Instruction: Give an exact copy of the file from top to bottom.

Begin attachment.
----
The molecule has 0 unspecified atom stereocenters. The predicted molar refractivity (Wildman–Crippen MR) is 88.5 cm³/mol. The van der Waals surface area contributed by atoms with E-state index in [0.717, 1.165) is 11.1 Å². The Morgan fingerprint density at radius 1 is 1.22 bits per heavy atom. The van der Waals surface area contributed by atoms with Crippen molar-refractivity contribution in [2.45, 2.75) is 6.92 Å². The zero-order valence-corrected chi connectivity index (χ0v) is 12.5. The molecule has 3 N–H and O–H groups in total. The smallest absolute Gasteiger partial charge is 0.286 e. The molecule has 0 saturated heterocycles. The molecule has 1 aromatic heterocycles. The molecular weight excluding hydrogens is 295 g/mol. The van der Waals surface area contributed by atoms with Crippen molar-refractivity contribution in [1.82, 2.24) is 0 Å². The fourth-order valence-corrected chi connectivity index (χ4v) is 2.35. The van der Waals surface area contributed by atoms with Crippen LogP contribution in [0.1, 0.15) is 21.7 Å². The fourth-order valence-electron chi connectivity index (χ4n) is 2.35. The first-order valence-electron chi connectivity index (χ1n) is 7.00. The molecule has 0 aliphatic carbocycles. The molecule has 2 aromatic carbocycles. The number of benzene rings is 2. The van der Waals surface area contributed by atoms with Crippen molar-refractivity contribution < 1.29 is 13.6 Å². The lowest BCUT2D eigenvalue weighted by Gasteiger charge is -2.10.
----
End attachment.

The molecule has 0 unspecified atom stereocenters. The predicted molar refractivity (Wildman–Crippen MR) is 88.5 cm³/mol. The van der Waals surface area contributed by atoms with E-state index in [0.717, 1.165) is 11.1 Å². The Morgan fingerprint density at radius 1 is 1.22 bits per heavy atom. The van der Waals surface area contributed by atoms with Crippen molar-refractivity contribution in [2.45, 2.75) is 6.92 Å². The zero-order valence-corrected chi connectivity index (χ0v) is 12.5. The molecule has 3 N–H and O–H groups in total. The smallest absolute Gasteiger partial charge is 0.286 e. The molecule has 0 saturated heterocycles. The molecule has 1 aromatic heterocycles. The molecular weight excluding hydrogens is 295 g/mol. The van der Waals surface area contributed by atoms with Crippen molar-refractivity contribution in [1.82, 2.24) is 0 Å². The fourth-order valence-corrected chi connectivity index (χ4v) is 2.35. The van der Waals surface area contributed by atoms with Crippen LogP contribution in [0.1, 0.15) is 21.7 Å². The fourth-order valence-electron chi connectivity index (χ4n) is 2.35. The first-order valence-electron chi connectivity index (χ1n) is 7.00. The molecule has 0 aliphatic carbocycles. The molecule has 2 aromatic carbocycles. The number of benzene rings is 2. The van der Waals surface area contributed by atoms with Crippen molar-refractivity contribution < 1.29 is 13.6 Å². The lowest BCUT2D eigenvalue weighted by Gasteiger charge is -2.10.